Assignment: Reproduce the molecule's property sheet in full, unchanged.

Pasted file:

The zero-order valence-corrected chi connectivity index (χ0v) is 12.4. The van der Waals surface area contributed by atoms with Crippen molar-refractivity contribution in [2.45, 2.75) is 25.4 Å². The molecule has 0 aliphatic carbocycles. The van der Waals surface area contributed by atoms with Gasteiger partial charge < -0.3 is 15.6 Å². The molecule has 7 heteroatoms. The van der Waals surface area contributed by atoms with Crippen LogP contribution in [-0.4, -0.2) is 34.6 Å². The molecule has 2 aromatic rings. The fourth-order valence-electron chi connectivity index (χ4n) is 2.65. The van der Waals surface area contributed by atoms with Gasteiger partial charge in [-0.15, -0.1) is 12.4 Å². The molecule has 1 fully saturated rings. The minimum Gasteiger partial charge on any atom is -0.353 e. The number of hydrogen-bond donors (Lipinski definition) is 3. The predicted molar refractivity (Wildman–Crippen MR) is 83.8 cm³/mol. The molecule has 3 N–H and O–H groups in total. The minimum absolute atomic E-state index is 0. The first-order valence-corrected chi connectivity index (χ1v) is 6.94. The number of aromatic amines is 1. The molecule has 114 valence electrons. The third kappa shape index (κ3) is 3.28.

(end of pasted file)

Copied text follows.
The zero-order valence-corrected chi connectivity index (χ0v) is 12.4. The van der Waals surface area contributed by atoms with Crippen molar-refractivity contribution in [2.45, 2.75) is 25.4 Å². The molecule has 0 aliphatic carbocycles. The van der Waals surface area contributed by atoms with Gasteiger partial charge < -0.3 is 15.6 Å². The molecule has 7 heteroatoms. The van der Waals surface area contributed by atoms with Crippen LogP contribution in [-0.4, -0.2) is 34.6 Å². The molecule has 2 aromatic rings. The fourth-order valence-electron chi connectivity index (χ4n) is 2.65. The van der Waals surface area contributed by atoms with Gasteiger partial charge in [-0.15, -0.1) is 12.4 Å². The molecule has 1 fully saturated rings. The minimum Gasteiger partial charge on any atom is -0.353 e. The number of hydrogen-bond donors (Lipinski definition) is 3. The predicted molar refractivity (Wildman–Crippen MR) is 83.8 cm³/mol. The molecule has 3 N–H and O–H groups in total. The minimum absolute atomic E-state index is 0. The first-order valence-corrected chi connectivity index (χ1v) is 6.94. The number of aromatic amines is 1. The molecule has 114 valence electrons. The third kappa shape index (κ3) is 3.28.